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Most bosses monitor or block social-network use at work

Didn't get where they are today fooling about on Web 2.0

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Viruses, loss of confidential data and fear of employees tooling around doing sweet FA on Twitter are the top reasons that employers give for putting the brakes on social media in the workplace. And it's stopping them benefiting from new collaborative technologies, says ClearSwift Research.

The company surveyed 1,529 employees and 906 managers in companies across the world about social media in the office. The survey found that 60 per cent of employers worried that giving their employees free access to Web 2.0 would bring in viruses and worms, 49 per cent feared the loss of confidential data through employee carelessness, or hacking (45 per cent), while many also worried that it had a negative impact on productivity (40 per cent) and posed a threat of reputational damage if used inappropriately (37 per cent).

Overall, 91 per cent of UK companies said that concerns about security and data loss were preventing technology adoption.

ClearSwift – an information-security company – stated that this caution was holding companies back from the "significant" advantages of social media. According to the survey-slingers, these include: improving internal communication, making employees happy, keeping people up to date with new information and improving contact with clients.

"Successful use of 'Web 2.0' is still seen as critical to future success by both groups, and there is ongoing investment in this area," the report stated. "Technology adoption is, however, being hampered by security concerns, with high-profile data loss incidents generating scepticism about new collaboration technologies."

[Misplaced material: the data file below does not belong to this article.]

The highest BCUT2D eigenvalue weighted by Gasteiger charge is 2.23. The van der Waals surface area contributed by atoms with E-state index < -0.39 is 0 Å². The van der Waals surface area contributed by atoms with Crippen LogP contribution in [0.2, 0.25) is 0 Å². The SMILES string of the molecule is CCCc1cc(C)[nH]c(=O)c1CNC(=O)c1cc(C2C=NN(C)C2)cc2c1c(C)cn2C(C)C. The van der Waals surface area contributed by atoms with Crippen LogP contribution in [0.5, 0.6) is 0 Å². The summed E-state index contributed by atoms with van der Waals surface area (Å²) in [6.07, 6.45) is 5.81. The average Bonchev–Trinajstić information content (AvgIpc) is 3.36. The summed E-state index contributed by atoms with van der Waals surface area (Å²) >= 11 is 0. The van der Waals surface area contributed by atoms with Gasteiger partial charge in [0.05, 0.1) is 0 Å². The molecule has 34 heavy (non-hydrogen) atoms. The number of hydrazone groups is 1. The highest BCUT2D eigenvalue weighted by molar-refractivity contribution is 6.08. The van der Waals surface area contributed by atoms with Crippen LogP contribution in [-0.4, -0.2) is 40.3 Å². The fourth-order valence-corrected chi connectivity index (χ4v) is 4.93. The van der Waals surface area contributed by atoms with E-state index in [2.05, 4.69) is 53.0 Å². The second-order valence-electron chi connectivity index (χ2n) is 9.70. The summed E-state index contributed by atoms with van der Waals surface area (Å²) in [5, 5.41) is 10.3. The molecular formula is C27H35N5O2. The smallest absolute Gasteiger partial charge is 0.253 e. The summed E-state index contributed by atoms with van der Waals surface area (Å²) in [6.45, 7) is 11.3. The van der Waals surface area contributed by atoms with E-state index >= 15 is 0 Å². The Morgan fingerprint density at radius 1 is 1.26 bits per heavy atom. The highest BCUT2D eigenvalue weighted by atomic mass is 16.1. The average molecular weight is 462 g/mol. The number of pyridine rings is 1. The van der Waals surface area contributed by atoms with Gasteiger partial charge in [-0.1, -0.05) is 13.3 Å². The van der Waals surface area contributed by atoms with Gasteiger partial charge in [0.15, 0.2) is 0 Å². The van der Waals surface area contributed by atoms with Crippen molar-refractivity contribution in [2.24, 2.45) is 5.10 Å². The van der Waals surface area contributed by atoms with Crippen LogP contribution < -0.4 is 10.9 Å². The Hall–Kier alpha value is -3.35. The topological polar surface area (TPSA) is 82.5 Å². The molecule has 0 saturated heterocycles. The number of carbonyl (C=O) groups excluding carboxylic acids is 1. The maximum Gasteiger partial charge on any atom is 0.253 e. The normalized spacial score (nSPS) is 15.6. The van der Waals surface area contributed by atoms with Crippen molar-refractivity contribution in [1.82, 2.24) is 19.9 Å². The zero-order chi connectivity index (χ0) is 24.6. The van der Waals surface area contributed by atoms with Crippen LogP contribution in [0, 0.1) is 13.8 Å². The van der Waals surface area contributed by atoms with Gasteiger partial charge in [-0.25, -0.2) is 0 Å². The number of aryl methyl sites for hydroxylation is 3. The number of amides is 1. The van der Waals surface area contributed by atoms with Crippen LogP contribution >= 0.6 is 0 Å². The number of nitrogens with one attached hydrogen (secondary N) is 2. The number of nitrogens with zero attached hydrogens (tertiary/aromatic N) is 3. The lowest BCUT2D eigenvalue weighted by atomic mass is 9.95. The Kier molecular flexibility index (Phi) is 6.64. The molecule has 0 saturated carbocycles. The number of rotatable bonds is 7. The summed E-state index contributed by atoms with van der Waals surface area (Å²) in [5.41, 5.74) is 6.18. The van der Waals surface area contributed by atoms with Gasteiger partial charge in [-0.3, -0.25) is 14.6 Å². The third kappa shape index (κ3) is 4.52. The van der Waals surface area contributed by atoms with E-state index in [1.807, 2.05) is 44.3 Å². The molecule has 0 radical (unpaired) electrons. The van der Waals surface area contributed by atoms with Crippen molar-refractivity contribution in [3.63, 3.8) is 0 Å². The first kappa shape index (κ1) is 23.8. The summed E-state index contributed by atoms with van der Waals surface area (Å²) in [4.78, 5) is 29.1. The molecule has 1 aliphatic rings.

To keep tabs on staff internet use, employers used a range of tactics: 71 per cent issued a best practice policy on internet use, 68 per cent said they monitored employee internet activity and 56 per cent went the whole hog and blocked access to certain social networking sites in the workplace.

However the survey suggested that blocking or clamping down on social media made staff twitchy and sad:

"[Employees] feel disconnected from the risks of Web 2.0 – they have little sense of what they are being protected from, and therefore respond negatively to monitoring and security measures. Since they see little rationale for blocking and monitoring, they are likely to disconnect from their employers if policies are perceived as unreasonable."

Young employees in particular found social media bans at work difficult to deal with: only 35 per cent of 18-24 year olds and 44 per cent of 25-34-year-olds would happily stay at a job if they found their employer's social media policy too restrictive.

Forty-three percent of companies had actually experienced a security incident resulting from internet use. ®

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